Ry Russo-Young on “Nobody Walks”

Ry Russo-Young, director of “Nobody Walks.” Courtesy of Magnolia Pictures.

Ry Russo-Young, director of “Nobody Walks.” Courtesy of Magnolia Pictures.

From Amy Jellicoe on “Enlightened” to Hannah Horvath on “Girls,” there are a growing assemblage of female characters cheerfully breaking conventions and stereotypes while refusing to fall into the trap of focus group-approved likability. Yet whereas many of these vividly realized, three-dimensional women remain confined to the small screen, New York filmmaker Ry Russo-Young has set out to paint arresting portraits of femininity on a truly cinematic canvas. Her mesmerizing 2009 effort, “You Won’t Miss Me,” stars Stella Schnabel (daughter of Julian) as a defiant 23-year-old outsider who re-enters the world upon her release from a psychiatric hospital.

“Girls” creator Lena Dunham collaborated with Russo-Young on the script for her follow-up feature, “Nobody Walks.” Though the main storyline follows a young experimental filmmaker, Martine (Olivia Thirlby), who entertains the advances of a married man, Peter (John Krasinski), it’s every bit as much about Peter’s wife, Julie (Rosemarie DeWitt), and her flirtatious patient (Justin Kirk). Some of the film’s most potent moments center on Peter’s young daughter, Kolt (India Ennenga), as she lusts after an older hunk, David (Rhys Wakefield), while being pursued by an infatuated peer, Avi (Sam Lerner), and–most distressingly–her adult tutor, Marcello (Emanuele Secci).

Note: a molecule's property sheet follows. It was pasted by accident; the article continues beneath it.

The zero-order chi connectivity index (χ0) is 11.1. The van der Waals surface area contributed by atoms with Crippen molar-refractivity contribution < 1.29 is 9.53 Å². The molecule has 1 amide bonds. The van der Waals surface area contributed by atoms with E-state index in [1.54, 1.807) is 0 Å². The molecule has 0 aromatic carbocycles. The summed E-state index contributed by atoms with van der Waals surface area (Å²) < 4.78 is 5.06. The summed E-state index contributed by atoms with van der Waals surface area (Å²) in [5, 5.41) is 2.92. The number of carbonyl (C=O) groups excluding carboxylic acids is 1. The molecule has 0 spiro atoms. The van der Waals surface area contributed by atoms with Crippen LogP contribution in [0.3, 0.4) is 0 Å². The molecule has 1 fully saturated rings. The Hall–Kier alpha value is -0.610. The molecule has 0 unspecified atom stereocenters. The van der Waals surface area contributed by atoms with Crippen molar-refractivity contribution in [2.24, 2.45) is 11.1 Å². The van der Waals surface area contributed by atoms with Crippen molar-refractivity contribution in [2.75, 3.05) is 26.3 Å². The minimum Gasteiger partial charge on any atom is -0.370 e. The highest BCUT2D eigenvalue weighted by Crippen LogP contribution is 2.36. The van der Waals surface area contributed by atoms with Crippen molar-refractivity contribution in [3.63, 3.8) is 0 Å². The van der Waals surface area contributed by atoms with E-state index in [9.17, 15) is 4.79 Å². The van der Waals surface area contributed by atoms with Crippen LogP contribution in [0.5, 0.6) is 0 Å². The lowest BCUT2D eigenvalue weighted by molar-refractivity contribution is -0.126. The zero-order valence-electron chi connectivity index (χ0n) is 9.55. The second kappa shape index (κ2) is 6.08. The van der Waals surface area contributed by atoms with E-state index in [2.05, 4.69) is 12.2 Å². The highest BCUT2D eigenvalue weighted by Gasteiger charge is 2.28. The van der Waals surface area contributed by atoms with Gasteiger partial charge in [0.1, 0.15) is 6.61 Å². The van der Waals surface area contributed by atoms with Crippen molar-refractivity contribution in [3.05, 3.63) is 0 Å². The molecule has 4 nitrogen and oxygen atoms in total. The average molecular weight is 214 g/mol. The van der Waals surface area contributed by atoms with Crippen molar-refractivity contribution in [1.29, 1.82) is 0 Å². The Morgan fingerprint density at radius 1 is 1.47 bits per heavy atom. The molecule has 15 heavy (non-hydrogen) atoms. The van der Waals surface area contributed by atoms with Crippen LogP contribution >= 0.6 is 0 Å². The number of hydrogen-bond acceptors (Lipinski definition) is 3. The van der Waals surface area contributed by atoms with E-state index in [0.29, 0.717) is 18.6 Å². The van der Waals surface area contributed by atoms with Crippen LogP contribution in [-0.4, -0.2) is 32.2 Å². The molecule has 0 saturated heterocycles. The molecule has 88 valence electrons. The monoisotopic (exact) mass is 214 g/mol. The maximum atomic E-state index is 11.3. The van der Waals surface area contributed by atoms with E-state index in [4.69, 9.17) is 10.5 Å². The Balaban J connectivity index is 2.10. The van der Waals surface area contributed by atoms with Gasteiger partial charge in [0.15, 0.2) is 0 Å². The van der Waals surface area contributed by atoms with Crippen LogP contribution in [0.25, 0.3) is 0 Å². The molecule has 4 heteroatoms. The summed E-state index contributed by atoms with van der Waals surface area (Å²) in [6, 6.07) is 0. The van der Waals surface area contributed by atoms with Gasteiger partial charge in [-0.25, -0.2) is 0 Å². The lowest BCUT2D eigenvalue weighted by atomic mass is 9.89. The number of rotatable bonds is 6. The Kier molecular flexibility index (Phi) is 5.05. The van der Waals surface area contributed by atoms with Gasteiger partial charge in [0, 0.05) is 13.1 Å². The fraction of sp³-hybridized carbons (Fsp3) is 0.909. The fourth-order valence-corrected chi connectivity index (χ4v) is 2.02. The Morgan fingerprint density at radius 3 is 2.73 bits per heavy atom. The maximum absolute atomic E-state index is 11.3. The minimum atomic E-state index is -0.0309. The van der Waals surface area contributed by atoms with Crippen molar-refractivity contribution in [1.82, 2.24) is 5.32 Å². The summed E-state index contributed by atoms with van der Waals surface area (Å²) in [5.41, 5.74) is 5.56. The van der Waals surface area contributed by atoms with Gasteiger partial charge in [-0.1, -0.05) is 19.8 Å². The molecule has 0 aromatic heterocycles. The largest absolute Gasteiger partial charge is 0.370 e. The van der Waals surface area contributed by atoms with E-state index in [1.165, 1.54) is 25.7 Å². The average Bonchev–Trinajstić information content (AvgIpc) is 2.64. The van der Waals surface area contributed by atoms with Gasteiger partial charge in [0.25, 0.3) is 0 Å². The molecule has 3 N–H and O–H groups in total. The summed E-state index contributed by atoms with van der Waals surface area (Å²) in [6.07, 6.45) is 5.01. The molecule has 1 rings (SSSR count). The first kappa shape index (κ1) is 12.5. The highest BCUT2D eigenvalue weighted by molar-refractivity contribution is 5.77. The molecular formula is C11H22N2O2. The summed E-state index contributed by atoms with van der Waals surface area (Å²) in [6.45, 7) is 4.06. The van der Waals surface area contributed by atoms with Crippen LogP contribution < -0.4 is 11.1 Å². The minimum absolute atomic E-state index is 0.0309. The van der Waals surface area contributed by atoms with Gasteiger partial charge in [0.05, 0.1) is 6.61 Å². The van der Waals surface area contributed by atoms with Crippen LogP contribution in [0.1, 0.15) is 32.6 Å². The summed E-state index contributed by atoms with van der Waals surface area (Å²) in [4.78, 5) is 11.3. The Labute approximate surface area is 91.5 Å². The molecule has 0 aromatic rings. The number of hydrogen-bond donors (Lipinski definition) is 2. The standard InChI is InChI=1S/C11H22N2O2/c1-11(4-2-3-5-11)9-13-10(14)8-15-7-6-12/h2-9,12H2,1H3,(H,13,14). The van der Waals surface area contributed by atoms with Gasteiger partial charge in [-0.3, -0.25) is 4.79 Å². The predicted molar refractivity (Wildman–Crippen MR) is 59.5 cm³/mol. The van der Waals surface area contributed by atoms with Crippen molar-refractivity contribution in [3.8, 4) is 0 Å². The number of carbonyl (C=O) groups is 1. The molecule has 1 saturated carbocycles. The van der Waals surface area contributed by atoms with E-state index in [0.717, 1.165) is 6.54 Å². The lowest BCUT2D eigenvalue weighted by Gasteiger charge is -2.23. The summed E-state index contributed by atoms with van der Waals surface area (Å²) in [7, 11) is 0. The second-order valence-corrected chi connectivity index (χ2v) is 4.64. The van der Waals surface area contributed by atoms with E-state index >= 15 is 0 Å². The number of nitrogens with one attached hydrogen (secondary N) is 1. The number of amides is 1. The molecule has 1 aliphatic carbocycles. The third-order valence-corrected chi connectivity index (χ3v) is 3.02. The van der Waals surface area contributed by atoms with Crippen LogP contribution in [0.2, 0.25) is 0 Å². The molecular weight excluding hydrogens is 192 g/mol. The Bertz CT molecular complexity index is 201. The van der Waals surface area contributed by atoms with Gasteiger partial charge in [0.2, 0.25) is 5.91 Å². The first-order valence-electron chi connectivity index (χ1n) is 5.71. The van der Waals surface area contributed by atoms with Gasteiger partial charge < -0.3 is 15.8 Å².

In this exclusive interview, Russo-Young spoke with Indie Outlook about her experimental roots, her thoughts regarding Martine as a complex heroine and her ingenious short film (embedded below) that brilliantly pays homage to Hitchcock’s “Psycho.”

Q: “Nobody Walks” is the sort of film that I’m most excited to discuss since it leaves a lot for the audience to interpret.

A: I love when films do that. I’m honestly surprised when audiences see something like “The Tree of Life” or “The Master” and they’re pissed that they didn’t get told more. And I’m like, “Really? Is that the kind of films that you want to see, where you’re told everything?” It just seems so simplistic in a way.

Q: Like Martine, you have a background in experimental filmmaking. How has that background influenced your current work?

A: It’s sort of the perspective on which I view all films. I don’t think narratively first. I think about what would be visually interesting. Manipulating form is innately what’s most exciting to me. One of the things that excited Lena and me when we were writing the film was that there’s a lot of me in Martine, especially in terms of her experimental filmmaking. Narrative isn’t necessarily my go-to, but the more I make films, the more I’m interested in having tighter narratives because it’s not where I come from. It’s what I want to do in order to continue to challenge myself. I just want to keep changing and growing as a filmmaker. I’m not interested in making the same kind of movie over and over again, even though maybe I would get really good at it if I kept doing that [laughs]. It’s not as appealing to me as trying different things every time–manipulating narrative and manipulating time–all those amazing things that you can do with films.